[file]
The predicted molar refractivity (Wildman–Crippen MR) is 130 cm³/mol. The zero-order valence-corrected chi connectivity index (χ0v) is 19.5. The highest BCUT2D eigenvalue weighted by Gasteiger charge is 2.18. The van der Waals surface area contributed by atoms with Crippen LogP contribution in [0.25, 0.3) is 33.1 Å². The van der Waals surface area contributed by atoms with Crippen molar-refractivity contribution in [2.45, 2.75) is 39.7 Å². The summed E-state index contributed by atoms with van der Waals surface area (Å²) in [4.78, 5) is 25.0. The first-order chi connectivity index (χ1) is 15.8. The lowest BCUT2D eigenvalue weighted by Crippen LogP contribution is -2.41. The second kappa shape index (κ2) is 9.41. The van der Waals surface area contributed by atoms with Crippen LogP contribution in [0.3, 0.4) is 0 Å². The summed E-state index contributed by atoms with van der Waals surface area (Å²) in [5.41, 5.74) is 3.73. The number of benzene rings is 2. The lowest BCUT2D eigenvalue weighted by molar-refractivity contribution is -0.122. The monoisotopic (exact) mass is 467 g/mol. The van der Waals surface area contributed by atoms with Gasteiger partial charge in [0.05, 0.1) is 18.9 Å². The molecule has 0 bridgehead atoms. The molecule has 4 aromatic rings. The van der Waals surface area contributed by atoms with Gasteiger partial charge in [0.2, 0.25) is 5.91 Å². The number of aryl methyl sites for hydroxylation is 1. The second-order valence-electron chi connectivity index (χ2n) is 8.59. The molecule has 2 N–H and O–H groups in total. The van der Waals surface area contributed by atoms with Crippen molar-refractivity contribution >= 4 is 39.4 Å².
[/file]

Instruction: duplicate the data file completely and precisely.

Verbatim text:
The predicted molar refractivity (Wildman–Crippen MR) is 130 cm³/mol. The zero-order valence-corrected chi connectivity index (χ0v) is 19.5. The highest BCUT2D eigenvalue weighted by Gasteiger charge is 2.18. The van der Waals surface area contributed by atoms with Crippen LogP contribution in [0.25, 0.3) is 33.1 Å². The van der Waals surface area contributed by atoms with Crippen molar-refractivity contribution in [2.45, 2.75) is 39.7 Å². The summed E-state index contributed by atoms with van der Waals surface area (Å²) in [4.78, 5) is 25.0. The first-order chi connectivity index (χ1) is 15.8. The lowest BCUT2D eigenvalue weighted by Crippen LogP contribution is -2.41. The second kappa shape index (κ2) is 9.41. The van der Waals surface area contributed by atoms with Crippen LogP contribution in [0.3, 0.4) is 0 Å². The summed E-state index contributed by atoms with van der Waals surface area (Å²) in [5.41, 5.74) is 3.73. The number of benzene rings is 2. The lowest BCUT2D eigenvalue weighted by molar-refractivity contribution is -0.122. The monoisotopic (exact) mass is 467 g/mol. The van der Waals surface area contributed by atoms with Gasteiger partial charge in [0.05, 0.1) is 18.9 Å². The molecule has 0 bridgehead atoms. The molecule has 4 aromatic rings. The van der Waals surface area contributed by atoms with Gasteiger partial charge in [0.2, 0.25) is 5.91 Å². The number of aryl methyl sites for hydroxylation is 1. The second-order valence-electron chi connectivity index (χ2n) is 8.59. The molecule has 2 N–H and O–H groups in total. The van der Waals surface area contributed by atoms with Crippen molar-refractivity contribution >= 4 is 39.4 Å².